My first reaction to Modern Applied Mathematics for Engineers was that I wouldn't find it very interesting. After all, books with titles like this appear all the time. Then I ran into this:
All those who deal with engineering education are well aware of the precarious state of basic mathematical skills and conceptual comprehension which is typical of modern students. Most beginning engineering graduate students haven't had a good experience with mathematics. (...) The mathematical methods encountered in each course do not evolve into unified patterns which the future engineer would be able to recognize and use universally.(...)
We strongly believe that this situation can and should be radically improved. We think that it is truly possible to offer a beginning graduate student a concise yet comprehensive course which summarizes, unifies, and completes his/her mathematical knowledge by constructing a comprehensive system of operating mathematics and setting up patterns that can be recalled for use in a wide range of engineering disciplines. This book is our response to this challenge.
What the authors are saying is that we mathematicians aren't doing a good job of teaching mathematics. Specifically, we're not getting across concepts that have wide applicability. To counter this problem, their book packs a great deal of material into a small space, attempting a unifying point of view. And concepts are given priority over proofs:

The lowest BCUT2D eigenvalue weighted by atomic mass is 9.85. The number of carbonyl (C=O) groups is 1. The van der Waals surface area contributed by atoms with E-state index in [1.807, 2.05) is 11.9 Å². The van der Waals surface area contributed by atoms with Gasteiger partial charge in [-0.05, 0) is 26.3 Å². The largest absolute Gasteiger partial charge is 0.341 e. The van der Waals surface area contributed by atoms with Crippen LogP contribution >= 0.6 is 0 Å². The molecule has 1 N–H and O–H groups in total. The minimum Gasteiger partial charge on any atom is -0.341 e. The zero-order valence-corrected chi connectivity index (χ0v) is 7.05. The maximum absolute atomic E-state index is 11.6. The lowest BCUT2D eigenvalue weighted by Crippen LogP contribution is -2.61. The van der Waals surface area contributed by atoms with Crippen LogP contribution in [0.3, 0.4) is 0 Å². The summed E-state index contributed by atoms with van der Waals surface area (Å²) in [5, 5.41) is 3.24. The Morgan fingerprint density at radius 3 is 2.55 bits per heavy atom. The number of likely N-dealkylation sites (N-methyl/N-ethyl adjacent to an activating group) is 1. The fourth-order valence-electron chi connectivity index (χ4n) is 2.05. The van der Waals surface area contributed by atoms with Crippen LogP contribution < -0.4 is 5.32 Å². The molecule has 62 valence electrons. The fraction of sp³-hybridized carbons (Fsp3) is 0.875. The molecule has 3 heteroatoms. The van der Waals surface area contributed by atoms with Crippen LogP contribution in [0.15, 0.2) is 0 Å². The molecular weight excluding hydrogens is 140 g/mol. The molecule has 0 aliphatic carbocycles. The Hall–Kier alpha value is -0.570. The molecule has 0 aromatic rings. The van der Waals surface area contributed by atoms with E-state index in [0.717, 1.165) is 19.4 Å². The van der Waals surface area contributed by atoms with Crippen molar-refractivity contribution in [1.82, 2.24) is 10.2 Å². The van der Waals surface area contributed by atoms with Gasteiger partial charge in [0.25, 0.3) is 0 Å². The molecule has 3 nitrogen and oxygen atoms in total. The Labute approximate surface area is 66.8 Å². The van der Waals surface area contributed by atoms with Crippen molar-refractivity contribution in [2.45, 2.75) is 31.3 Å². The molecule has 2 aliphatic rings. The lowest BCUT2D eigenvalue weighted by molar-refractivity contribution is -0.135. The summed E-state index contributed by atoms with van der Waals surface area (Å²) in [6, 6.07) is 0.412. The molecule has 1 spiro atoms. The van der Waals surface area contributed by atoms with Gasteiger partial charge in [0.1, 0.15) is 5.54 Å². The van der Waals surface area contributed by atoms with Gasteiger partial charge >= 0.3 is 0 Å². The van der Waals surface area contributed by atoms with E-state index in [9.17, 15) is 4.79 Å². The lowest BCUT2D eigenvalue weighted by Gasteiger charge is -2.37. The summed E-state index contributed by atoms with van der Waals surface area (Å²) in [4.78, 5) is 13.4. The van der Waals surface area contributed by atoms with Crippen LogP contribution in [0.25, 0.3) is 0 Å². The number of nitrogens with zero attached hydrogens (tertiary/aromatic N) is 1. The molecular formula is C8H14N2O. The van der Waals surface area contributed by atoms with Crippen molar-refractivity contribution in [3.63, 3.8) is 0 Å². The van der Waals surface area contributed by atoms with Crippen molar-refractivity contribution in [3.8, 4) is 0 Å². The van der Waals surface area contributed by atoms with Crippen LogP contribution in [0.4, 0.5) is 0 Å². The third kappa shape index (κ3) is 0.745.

With this in mind we have mostly forgone the theorem-proof format for a more informal style. We must confess that it was done with a certain relish; in this sense, as in many others, this is a book written by engineers for engineers. However, we have not eliminated all the theorems and have not presented the applied mathematics as merely a bag of tricks. The important theorems we retained are used as pivotal points in the exposition of particular concepts. They play an important role in summarizing concepts and making the student consciously realize that any established method or technique has well-defined limitations.
Well, that's interesting. Here's a way to "sell" the importance of theorems: they tell us the conditions for something to be true. And the book is also interesting. It starts with set theory, then covers logic, algebraic structures, linear algebra, metrics and topology, Banach and Hilbert spaces, Fourier series, transforms, and partial differential equations. While most mathematicians know most of this stuff, I suspect they may find much to ponder in the approach and style chosen by the authors. This one's worth a look.
Fernando Q. Gouvêa (email@example.com) is the editor of FOCUS and MAA Online. He teaches both "History of Mathematics" and "Number Theory", among others, at Colby College. He is a number theorist whose main research focus is on p-adic modular forms and Galois representations.